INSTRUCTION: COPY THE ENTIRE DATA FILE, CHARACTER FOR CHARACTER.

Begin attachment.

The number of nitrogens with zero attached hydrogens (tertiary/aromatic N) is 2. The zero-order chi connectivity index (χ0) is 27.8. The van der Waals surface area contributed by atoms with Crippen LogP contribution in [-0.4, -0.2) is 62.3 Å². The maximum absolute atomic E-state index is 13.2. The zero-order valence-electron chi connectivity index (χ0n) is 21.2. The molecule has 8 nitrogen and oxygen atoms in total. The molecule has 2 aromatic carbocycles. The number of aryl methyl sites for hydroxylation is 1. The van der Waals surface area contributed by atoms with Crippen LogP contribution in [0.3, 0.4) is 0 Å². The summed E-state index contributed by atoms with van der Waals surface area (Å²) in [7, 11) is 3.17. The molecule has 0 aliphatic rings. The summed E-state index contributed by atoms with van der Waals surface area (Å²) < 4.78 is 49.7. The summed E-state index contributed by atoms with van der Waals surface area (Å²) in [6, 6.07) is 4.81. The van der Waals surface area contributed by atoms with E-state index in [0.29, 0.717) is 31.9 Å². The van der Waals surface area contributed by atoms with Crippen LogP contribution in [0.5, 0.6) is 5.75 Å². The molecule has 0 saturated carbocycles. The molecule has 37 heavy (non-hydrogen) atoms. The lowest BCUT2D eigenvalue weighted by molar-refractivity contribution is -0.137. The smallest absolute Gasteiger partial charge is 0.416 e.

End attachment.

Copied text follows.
The number of nitrogens with zero attached hydrogens (tertiary/aromatic N) is 2. The zero-order chi connectivity index (χ0) is 27.8. The van der Waals surface area contributed by atoms with Crippen LogP contribution in [-0.4, -0.2) is 62.3 Å². The maximum absolute atomic E-state index is 13.2. The zero-order valence-electron chi connectivity index (χ0n) is 21.2. The molecule has 8 nitrogen and oxygen atoms in total. The molecule has 2 aromatic carbocycles. The number of aryl methyl sites for hydroxylation is 1. The van der Waals surface area contributed by atoms with Crippen LogP contribution in [0.3, 0.4) is 0 Å². The summed E-state index contributed by atoms with van der Waals surface area (Å²) in [7, 11) is 3.17. The molecule has 0 aliphatic rings. The summed E-state index contributed by atoms with van der Waals surface area (Å²) < 4.78 is 49.7. The summed E-state index contributed by atoms with van der Waals surface area (Å²) in [6, 6.07) is 4.81. The van der Waals surface area contributed by atoms with E-state index in [0.29, 0.717) is 31.9 Å². The van der Waals surface area contributed by atoms with Crippen LogP contribution in [0.5, 0.6) is 5.75 Å². The molecule has 0 saturated carbocycles. The molecule has 37 heavy (non-hydrogen) atoms. The lowest BCUT2D eigenvalue weighted by molar-refractivity contribution is -0.137. The smallest absolute Gasteiger partial charge is 0.416 e.